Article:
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Judge denies Rapid City murder suspect's request for jail transfer
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Judge denies Rapid City murder suspect's request for jail transfer

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Barry Allman

A Rapid City murder suspect who said he was abused at the Pennington County Jail won't be transferred to another facility since he hasn't exhausted all of his appeal opportunities within the jail's grievance system, a judge ruled last week. 

Barry Allman "is facing charges that rise out of Pennington County and this county is responsible for his pre-trial incarceration if he continues to be unable to post bond," Judge Matt Brown wrote in an email to the prosecutor and defense lawyer. "Allman has internal remedies including higher level appeals within the PCJ system to address the issues he has brought before the court for relief."

Prosecutor Roxanne Hammond made the argument about appeals during a hearing last month. She also said moving Allman away from Rapid City would make it harder for his lawyer and family to visit him and more difficult for Pennington County authorities to monitor his communications.

Allman's appeals in jail would be "fruitless" because "there's nothing for him to defend against" since he hasn't been told about the specific allegations against him, defense lawyer John Murphy argued during the hearing. 

Allman, a 30-year-old from Box Elder, is charged with second-degree murder in the Aug. 6 stabbing death of Lance Baumgarten, a 33-year-old from Rapid City. If convicted, he faces a mandatory sentence of life in prison without the chance of parole.

By the time Allman was arrested on Aug. 7, he was already a suspect in an Aug. 3 homicide and had a federal arrest warrant for allegedly abusing his girlfriend and shooting at her sister in July, according to federal court records. He has not been charged in relation to any of these crimes and no one has been arrested in the shooting death of James Donner, the other homicide victim.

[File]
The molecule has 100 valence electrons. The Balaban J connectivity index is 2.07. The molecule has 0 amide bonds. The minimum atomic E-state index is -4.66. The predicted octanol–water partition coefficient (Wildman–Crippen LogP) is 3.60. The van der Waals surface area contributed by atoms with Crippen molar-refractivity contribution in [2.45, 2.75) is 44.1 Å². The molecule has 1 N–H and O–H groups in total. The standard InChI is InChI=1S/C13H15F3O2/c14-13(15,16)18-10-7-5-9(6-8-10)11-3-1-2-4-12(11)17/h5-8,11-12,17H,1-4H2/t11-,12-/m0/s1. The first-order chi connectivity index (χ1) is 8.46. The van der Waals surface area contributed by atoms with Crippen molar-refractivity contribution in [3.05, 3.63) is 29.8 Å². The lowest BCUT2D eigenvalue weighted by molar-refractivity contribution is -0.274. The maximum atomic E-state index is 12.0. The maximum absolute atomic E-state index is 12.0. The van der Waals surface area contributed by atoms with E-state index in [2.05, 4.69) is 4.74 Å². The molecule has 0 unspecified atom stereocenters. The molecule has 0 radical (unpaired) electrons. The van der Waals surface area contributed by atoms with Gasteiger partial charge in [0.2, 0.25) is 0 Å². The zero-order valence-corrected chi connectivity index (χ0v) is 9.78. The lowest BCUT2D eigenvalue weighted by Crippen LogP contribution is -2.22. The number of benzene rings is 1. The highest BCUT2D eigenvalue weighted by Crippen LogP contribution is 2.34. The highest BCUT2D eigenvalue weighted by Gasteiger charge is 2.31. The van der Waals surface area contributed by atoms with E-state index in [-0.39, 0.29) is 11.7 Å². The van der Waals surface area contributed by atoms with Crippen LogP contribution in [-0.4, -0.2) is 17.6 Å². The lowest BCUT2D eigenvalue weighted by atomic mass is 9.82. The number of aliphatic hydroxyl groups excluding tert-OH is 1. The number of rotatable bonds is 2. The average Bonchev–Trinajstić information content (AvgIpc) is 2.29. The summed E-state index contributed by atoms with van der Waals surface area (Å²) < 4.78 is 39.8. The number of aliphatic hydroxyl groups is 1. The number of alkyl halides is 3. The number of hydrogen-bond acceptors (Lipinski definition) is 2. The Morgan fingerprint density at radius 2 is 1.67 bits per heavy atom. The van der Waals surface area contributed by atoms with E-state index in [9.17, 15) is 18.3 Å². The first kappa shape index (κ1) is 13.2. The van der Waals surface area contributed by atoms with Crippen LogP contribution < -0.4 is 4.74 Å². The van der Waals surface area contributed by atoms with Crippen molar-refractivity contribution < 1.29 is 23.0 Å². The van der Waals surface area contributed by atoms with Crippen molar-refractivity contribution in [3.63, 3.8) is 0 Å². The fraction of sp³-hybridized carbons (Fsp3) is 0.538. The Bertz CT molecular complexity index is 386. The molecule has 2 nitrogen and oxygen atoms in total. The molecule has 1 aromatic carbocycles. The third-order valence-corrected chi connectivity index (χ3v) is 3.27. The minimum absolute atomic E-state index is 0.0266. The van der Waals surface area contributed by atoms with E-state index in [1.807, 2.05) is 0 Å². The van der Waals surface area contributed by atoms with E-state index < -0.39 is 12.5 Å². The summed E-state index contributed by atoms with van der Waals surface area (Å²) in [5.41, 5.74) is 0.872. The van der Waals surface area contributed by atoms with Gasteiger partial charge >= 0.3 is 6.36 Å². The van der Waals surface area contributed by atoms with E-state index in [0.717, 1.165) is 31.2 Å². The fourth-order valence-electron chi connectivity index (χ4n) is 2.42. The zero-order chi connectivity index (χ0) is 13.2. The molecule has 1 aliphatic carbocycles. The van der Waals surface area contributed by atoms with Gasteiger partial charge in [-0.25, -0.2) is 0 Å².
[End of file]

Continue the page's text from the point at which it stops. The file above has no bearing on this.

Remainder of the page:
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Allman told Brown in an affidavit and during the hearing that he wanted to be transferred to the Winner Jail, where he was able to live in the general population, did not have any major disciplinary issues, and was better treated by the guards. 

Captain Wade Anderson, who is in charge of security at the Pennington County Jail, testified that Allman has been in solitary confinement for 23 to 24 hours a day for the vast majority of the time he's been in jail from Sept. 17, 2020, through Nov. 4 and since he was re-booked for the homicide charge on March 17.

Allman is in solitary due to multiple incidents of witness intimidation, Anderson said. 

Those accusations are vague and all occurred in the fall, not since Allman was booked again in 2021, Murphy countered. 

Allman had one infraction this year — for trying to email someone he isn't allowed to contact — but the jail is allowed to use past behavior in determining housing assignments, Anderson said. He said Allman is not being treated any differently than any other inmate who has a similar charge and behavioral history in jail.

Anderson said the jail followed protocol when it twice put Allman in a restraining chair, once after a self-harm attempt. A corrections officer used pepper spray before putting Allman in the chair for three hours and cleaning off the spray after the attempt. 

Allman had other complaints about privacy while speaking with his lawyer, difficulties obtaining health care, and a lack of sleep due to mentally ill inmates kicking the walls and speaking to themselves throughout the night. 

Allman is scheduled for trial Dec. 6-17. 

— Contact Arielle Zionts at

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